The 10 Best Concerts of the Week: Joan Baez, Com Truise and More

Joan Baez says fare thee well Friday night at Annette Strauss Square.
Joan Baez says fare thee well Friday night at Annette Strauss Square.
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That line of mopeds that's likely to form outside Three Links this week won't be a Vespa convention. It's the fifth annual Ska by Skawest, a two-day celebration of all things ska starting Friday and including Denton favorite Madaline. If your skanking days are long behind you, Joan Baez stops through the AT&T Performing Arts Center as part of her farewell tour, and Com Truise finishes out the week at Trees with music off his upcoming album Persuasion System.

8 p.m. Monday, April 15 at House of Blues, 2200 N. Lamar St., 214-978-2583, $30-$49.50

DMX has had his share of ups and downs throughout his 20-plus years in the music business. The New York rapper gained popularity in the early '90s after having already served two prison sentences. Pairing plenty of street credibility with charismatic live performances, DMX teamed up with the likes of Ja Rule and Jay Z back in his earlier days, and in the late '90s and early aughts we heard party anthems like "Party Up (Up in Here)" and "X Gon' Give It to Ya." Tonight's show at House of Blues sees DMX on supervised release since January, thanks to a one-year prison sentence for felony tax evasion. Diamond Rodrigue

7 p.m. Monday, April 15 at The Bomb Factory, 2713 Canton St., $48 at ticketfly.com

With album titles like Come an’ Get It, Ready an’ Willing and Slide It In, it shouldn’t be any surprise that Whitesnake is still going strong in 2019. Technical issues delayed the band’s Flesh & Blood Tour last year, but the kinks have been worked out and now some of America’s most veteran hard rockers are touring the country once more. The tour comes in support of Whitesnake’s first album since their 2015 release The Purple Album. That record featured covers from lead singer David Coverdale’s time with Deep Purple. Flesh & Blood, however, is shaping up to be chock-full of original material from the iconic band. Mainly written during Coverdale’s time convalescing after knee surgery, early tracks off the new release show a band that’s still rockin’ and rollin’, despite arthritis, old age and the cumulative effects of decades on the road. So dust off that Tawny Kitaen wig and knock’em dead, kid. It’s good to feel young. Nicholas Bostick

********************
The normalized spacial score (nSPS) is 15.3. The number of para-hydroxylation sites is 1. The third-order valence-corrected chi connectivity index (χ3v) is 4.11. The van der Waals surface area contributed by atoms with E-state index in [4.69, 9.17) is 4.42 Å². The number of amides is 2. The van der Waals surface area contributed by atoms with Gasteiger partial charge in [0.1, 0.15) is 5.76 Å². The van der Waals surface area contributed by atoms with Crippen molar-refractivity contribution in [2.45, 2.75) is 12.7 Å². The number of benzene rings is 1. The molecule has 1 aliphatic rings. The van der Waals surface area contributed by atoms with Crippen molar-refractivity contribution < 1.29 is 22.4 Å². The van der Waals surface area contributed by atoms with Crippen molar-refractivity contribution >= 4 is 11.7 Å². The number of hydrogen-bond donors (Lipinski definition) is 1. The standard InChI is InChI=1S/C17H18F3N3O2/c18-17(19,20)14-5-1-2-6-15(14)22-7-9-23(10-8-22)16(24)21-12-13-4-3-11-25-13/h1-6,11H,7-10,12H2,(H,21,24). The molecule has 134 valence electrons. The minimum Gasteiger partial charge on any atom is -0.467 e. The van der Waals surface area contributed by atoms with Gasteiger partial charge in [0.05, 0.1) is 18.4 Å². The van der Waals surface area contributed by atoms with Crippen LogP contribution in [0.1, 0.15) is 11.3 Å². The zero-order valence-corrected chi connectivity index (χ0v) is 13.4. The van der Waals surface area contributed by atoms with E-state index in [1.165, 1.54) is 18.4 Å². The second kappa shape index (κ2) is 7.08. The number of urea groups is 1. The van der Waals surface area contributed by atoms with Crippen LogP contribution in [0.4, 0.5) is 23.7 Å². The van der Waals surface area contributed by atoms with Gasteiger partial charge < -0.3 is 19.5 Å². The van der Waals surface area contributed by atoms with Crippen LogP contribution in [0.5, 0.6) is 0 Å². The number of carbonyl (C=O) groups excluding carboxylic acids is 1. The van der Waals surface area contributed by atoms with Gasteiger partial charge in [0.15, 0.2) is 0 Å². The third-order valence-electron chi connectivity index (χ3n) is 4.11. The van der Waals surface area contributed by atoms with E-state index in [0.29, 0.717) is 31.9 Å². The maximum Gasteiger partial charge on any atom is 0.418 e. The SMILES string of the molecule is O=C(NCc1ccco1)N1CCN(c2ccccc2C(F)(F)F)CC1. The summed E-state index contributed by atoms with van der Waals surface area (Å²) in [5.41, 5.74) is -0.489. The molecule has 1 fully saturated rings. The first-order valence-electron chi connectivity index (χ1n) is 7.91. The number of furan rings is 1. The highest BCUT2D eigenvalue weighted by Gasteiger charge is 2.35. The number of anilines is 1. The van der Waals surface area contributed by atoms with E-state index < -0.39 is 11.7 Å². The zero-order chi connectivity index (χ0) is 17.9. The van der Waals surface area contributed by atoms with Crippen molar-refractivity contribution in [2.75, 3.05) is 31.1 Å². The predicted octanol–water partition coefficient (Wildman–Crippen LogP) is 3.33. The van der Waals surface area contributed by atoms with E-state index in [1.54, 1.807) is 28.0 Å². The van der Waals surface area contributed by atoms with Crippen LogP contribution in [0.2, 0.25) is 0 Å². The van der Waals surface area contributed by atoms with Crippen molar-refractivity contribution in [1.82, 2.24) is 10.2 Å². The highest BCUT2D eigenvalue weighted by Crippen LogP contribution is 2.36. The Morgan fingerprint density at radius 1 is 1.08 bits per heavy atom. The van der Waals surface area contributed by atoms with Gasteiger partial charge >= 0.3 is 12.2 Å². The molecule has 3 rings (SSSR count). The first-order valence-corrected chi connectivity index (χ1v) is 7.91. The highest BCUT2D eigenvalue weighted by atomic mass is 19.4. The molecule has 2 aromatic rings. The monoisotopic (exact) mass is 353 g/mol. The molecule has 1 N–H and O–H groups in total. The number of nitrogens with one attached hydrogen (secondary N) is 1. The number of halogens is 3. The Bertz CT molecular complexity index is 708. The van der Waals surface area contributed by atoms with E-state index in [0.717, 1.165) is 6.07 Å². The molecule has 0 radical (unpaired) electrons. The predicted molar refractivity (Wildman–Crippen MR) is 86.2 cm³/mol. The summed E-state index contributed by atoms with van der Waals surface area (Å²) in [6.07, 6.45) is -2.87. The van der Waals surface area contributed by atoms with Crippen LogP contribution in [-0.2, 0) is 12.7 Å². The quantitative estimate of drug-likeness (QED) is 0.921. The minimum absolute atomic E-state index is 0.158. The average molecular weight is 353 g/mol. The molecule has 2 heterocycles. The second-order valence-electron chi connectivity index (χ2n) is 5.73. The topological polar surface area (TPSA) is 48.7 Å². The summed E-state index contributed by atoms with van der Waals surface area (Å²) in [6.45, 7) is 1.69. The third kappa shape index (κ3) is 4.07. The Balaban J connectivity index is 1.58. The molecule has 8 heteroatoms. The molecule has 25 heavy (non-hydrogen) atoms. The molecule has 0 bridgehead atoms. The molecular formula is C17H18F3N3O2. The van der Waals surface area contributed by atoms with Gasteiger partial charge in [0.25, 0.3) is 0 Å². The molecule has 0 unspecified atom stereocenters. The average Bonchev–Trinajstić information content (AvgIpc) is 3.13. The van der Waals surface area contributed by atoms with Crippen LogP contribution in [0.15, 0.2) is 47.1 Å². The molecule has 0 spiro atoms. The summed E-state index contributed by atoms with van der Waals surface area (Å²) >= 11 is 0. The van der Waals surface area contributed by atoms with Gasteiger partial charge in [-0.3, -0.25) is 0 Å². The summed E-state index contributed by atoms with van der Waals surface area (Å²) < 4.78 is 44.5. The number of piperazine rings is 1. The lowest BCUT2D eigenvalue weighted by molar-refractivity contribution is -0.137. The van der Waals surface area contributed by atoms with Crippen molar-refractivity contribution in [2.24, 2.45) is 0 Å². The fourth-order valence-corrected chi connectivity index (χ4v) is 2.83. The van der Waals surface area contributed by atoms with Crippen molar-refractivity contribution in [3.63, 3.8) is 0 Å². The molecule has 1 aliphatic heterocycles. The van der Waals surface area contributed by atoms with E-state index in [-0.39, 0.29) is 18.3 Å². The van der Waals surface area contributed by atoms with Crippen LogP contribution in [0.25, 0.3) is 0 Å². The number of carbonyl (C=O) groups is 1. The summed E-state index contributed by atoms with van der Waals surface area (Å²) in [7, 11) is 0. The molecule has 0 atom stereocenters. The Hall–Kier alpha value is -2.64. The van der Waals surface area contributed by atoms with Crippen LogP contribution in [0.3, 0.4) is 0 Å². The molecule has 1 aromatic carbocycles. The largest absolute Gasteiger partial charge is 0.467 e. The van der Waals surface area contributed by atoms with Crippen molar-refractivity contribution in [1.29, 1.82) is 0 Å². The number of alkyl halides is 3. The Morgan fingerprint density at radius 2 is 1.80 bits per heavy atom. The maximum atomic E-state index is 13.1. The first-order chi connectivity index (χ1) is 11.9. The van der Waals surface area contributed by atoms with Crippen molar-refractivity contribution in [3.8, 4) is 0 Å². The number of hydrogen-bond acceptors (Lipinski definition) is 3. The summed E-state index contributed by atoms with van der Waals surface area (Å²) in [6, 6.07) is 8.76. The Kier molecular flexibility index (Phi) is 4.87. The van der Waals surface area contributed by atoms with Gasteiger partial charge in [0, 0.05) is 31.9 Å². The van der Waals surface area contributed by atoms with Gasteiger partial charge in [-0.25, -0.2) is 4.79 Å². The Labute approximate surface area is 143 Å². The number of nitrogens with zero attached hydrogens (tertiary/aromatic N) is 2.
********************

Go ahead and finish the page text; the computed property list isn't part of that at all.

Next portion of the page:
Snow Patrol
8 p.m. Thursday, April 18 at South Side Ballroom, 1135 S. Lamar St. Suite 101, 214-421-2021, $35

No doubt best known for their 2006 hit song “Chasing Cars,” which was featured in the season 2 finale of Grey’s Anatomy, Snow Patrol has gone through some rough patches in the last decade. Their latest album, Wildness, released in 2018, is partly inspired by frontman Gary Lightbody’s struggles with alcoholism, depression, writer’s block and his father’s failing health. Yet it’s been difficult for critics to connect to Lightbody’s message. The album was successful enough to reach No. 2 on the U.K.’s Official Charts Company album list, and die-hards will no doubt point to tracks such as “Don’t Give In” and “What if This is All the Love You Get” as signs of the band’s continued health. But in all honesty, Snow Patrol sounds more like U2 these days. That for sure might be right up anyone’s alley, but in a period when Lightbody should be his loudest, he comes off more toned down and high-pitch than ever. They might play old stuff, though, and that’s always a treat. Listen to Songs for Polarbears. NB

The Music of Cream
7 p.m. Friday, April 19 at House of Blues, 2200 N. Lamar St., 214-978-2583, $27-$55

Psychedelic rock trio Cream existed only for a little under three years, but in that time, it brought together some of the best names in blues and rock. Formed in 1966, Cream was one of, if not the, first supergroup and featured Eric Clapton, Jack Bruce and Ginger Baker. The band gained commercial popularity before real critical acclaim, and its catalog of music included collaborations with George Harrison and other prominent songwriters at the time. Cream was inducted into the Rock and Roll Hall of Fame in 1993 and received a Grammy Award for lifetime achievement in 2006. Relatives of the band are celebrating the band's music on a 50th anniversary tour.  DR

Maren Morris
8 p.m. Friday, April 19 at The Bomb Factory, 2713 Canton St., sold out